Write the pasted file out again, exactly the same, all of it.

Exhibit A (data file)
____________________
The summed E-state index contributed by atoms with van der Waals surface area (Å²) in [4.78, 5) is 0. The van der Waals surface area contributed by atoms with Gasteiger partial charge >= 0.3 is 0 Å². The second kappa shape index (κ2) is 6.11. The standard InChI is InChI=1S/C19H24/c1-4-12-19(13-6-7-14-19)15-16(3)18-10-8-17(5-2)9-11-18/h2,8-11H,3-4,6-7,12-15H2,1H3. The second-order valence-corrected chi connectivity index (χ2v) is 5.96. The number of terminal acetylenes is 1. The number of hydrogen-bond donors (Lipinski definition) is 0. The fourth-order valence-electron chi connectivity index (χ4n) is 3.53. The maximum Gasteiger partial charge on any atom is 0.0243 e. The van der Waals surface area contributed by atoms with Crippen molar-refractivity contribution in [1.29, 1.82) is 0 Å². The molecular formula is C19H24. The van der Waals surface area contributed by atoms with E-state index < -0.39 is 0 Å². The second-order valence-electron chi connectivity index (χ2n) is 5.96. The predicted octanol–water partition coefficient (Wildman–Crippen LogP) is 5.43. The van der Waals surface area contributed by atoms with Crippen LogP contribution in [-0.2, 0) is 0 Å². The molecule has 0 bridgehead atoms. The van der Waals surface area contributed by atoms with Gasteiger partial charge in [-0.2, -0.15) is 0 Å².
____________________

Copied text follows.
The summed E-state index contributed by atoms with van der Waals surface area (Å²) in [4.78, 5) is 0. The van der Waals surface area contributed by atoms with Gasteiger partial charge >= 0.3 is 0 Å². The second kappa shape index (κ2) is 6.11. The standard InChI is InChI=1S/C19H24/c1-4-12-19(13-6-7-14-19)15-16(3)18-10-8-17(5-2)9-11-18/h2,8-11H,3-4,6-7,12-15H2,1H3. The second-order valence-corrected chi connectivity index (χ2v) is 5.96. The number of terminal acetylenes is 1. The number of hydrogen-bond donors (Lipinski definition) is 0. The fourth-order valence-electron chi connectivity index (χ4n) is 3.53. The maximum Gasteiger partial charge on any atom is 0.0243 e. The van der Waals surface area contributed by atoms with Crippen molar-refractivity contribution in [1.29, 1.82) is 0 Å². The molecular formula is C19H24. The van der Waals surface area contributed by atoms with E-state index < -0.39 is 0 Å². The second-order valence-electron chi connectivity index (χ2n) is 5.96. The predicted octanol–water partition coefficient (Wildman–Crippen LogP) is 5.43. The van der Waals surface area contributed by atoms with Crippen LogP contribution in [-0.2, 0) is 0 Å². The molecule has 0 bridgehead atoms. The van der Waals surface area contributed by atoms with Gasteiger partial charge in [-0.2, -0.15) is 0 Å².